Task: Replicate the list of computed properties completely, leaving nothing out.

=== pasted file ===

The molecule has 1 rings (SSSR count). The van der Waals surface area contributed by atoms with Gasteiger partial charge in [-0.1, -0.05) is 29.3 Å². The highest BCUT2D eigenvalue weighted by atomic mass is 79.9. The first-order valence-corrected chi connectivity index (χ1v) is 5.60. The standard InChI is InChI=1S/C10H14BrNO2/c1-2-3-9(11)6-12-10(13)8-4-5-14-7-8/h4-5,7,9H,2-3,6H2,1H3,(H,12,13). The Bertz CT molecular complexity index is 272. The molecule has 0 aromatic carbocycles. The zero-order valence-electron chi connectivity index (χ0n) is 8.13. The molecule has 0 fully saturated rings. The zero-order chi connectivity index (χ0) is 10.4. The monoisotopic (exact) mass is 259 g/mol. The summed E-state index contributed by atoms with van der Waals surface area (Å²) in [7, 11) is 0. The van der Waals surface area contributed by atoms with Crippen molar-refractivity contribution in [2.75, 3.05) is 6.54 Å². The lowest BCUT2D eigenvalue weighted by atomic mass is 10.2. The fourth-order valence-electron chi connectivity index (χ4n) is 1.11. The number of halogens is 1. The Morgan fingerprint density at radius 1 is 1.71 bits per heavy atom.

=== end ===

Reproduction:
The molecule has 1 rings (SSSR count). The van der Waals surface area contributed by atoms with Gasteiger partial charge in [-0.1, -0.05) is 29.3 Å². The highest BCUT2D eigenvalue weighted by atomic mass is 79.9. The first-order valence-corrected chi connectivity index (χ1v) is 5.60. The standard InChI is InChI=1S/C10H14BrNO2/c1-2-3-9(11)6-12-10(13)8-4-5-14-7-8/h4-5,7,9H,2-3,6H2,1H3,(H,12,13). The Bertz CT molecular complexity index is 272. The molecule has 0 aromatic carbocycles. The zero-order valence-electron chi connectivity index (χ0n) is 8.13. The molecule has 0 fully saturated rings. The zero-order chi connectivity index (χ0) is 10.4. The monoisotopic (exact) mass is 259 g/mol. The summed E-state index contributed by atoms with van der Waals surface area (Å²) in [7, 11) is 0. The van der Waals surface area contributed by atoms with Crippen molar-refractivity contribution in [2.75, 3.05) is 6.54 Å². The lowest BCUT2D eigenvalue weighted by atomic mass is 10.2. The fourth-order valence-electron chi connectivity index (χ4n) is 1.11. The number of halogens is 1. The Morgan fingerprint density at radius 1 is 1.71 bits per heavy atom.